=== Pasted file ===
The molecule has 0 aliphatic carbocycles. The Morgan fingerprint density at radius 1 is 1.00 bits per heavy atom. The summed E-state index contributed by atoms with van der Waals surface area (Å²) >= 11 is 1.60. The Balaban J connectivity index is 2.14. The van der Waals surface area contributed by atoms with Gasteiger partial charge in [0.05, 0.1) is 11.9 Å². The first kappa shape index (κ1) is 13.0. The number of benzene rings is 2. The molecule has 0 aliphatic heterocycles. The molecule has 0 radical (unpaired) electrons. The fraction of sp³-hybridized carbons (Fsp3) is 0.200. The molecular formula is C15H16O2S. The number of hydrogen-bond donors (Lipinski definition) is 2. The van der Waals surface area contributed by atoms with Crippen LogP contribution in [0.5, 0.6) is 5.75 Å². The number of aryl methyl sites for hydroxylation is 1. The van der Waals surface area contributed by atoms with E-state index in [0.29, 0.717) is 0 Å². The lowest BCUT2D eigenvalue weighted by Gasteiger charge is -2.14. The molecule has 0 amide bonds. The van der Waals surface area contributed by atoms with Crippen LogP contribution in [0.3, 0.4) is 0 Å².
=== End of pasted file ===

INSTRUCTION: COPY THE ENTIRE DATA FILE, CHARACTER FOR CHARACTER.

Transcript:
The molecule has 0 aliphatic carbocycles. The Morgan fingerprint density at radius 1 is 1.00 bits per heavy atom. The summed E-state index contributed by atoms with van der Waals surface area (Å²) >= 11 is 1.60. The Balaban J connectivity index is 2.14. The van der Waals surface area contributed by atoms with Gasteiger partial charge in [0.05, 0.1) is 11.9 Å². The first kappa shape index (κ1) is 13.0. The number of benzene rings is 2. The molecule has 0 aliphatic heterocycles. The molecule has 0 radical (unpaired) electrons. The fraction of sp³-hybridized carbons (Fsp3) is 0.200. The molecular formula is C15H16O2S. The number of hydrogen-bond donors (Lipinski definition) is 2. The van der Waals surface area contributed by atoms with Crippen LogP contribution in [0.5, 0.6) is 5.75 Å². The number of aryl methyl sites for hydroxylation is 1. The van der Waals surface area contributed by atoms with E-state index in [0.29, 0.717) is 0 Å². The lowest BCUT2D eigenvalue weighted by Gasteiger charge is -2.14. The molecule has 0 amide bonds. The van der Waals surface area contributed by atoms with Crippen LogP contribution in [0.3, 0.4) is 0 Å².